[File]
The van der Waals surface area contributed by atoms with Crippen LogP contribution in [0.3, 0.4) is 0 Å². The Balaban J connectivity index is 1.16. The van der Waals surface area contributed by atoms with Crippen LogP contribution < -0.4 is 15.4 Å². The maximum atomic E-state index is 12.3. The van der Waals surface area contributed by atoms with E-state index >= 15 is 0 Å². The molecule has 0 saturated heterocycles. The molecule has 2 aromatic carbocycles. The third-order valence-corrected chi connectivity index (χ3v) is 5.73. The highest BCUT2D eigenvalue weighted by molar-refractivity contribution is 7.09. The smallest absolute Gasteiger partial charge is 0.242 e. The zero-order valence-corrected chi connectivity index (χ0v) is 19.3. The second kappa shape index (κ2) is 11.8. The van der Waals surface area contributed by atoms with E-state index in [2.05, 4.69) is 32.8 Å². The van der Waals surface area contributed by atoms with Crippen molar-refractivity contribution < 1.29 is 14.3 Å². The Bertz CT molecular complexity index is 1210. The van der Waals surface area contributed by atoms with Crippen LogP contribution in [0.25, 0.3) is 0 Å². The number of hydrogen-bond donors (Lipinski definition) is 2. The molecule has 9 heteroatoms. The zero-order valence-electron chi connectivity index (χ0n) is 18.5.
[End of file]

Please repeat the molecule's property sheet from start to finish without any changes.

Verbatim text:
The van der Waals surface area contributed by atoms with Crippen LogP contribution in [0.3, 0.4) is 0 Å². The Balaban J connectivity index is 1.16. The van der Waals surface area contributed by atoms with Crippen LogP contribution < -0.4 is 15.4 Å². The maximum atomic E-state index is 12.3. The van der Waals surface area contributed by atoms with E-state index >= 15 is 0 Å². The molecule has 0 saturated heterocycles. The molecule has 2 aromatic carbocycles. The third-order valence-corrected chi connectivity index (χ3v) is 5.73. The highest BCUT2D eigenvalue weighted by molar-refractivity contribution is 7.09. The smallest absolute Gasteiger partial charge is 0.242 e. The zero-order valence-corrected chi connectivity index (χ0v) is 19.3. The second kappa shape index (κ2) is 11.8. The van der Waals surface area contributed by atoms with E-state index in [2.05, 4.69) is 32.8 Å². The van der Waals surface area contributed by atoms with Crippen molar-refractivity contribution < 1.29 is 14.3 Å². The Bertz CT molecular complexity index is 1210. The van der Waals surface area contributed by atoms with Crippen LogP contribution in [0.25, 0.3) is 0 Å². The number of hydrogen-bond donors (Lipinski definition) is 2. The molecule has 9 heteroatoms. The zero-order valence-electron chi connectivity index (χ0n) is 18.5.